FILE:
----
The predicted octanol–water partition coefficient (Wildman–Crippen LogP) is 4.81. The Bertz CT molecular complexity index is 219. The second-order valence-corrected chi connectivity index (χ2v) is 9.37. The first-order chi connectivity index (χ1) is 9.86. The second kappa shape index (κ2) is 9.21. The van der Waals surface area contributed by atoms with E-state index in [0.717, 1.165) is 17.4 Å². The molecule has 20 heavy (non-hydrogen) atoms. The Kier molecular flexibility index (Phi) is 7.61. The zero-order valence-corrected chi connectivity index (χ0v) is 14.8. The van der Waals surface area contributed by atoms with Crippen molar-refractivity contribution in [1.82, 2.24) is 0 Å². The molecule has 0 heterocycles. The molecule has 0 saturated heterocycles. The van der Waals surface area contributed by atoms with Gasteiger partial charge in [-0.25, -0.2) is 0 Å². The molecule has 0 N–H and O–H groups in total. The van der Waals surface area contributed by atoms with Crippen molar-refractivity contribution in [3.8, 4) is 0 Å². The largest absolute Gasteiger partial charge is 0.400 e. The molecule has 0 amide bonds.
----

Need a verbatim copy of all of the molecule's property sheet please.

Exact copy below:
The predicted octanol–water partition coefficient (Wildman–Crippen LogP) is 4.81. The Bertz CT molecular complexity index is 219. The second-order valence-corrected chi connectivity index (χ2v) is 9.37. The first-order chi connectivity index (χ1) is 9.86. The second kappa shape index (κ2) is 9.21. The van der Waals surface area contributed by atoms with E-state index in [0.717, 1.165) is 17.4 Å². The molecule has 20 heavy (non-hydrogen) atoms. The Kier molecular flexibility index (Phi) is 7.61. The zero-order valence-corrected chi connectivity index (χ0v) is 14.8. The van der Waals surface area contributed by atoms with Crippen molar-refractivity contribution in [1.82, 2.24) is 0 Å². The molecule has 0 heterocycles. The molecule has 0 saturated heterocycles. The van der Waals surface area contributed by atoms with Gasteiger partial charge in [-0.25, -0.2) is 0 Å². The molecule has 0 N–H and O–H groups in total. The van der Waals surface area contributed by atoms with Crippen molar-refractivity contribution in [3.8, 4) is 0 Å². The largest absolute Gasteiger partial charge is 0.400 e. The molecule has 0 amide bonds.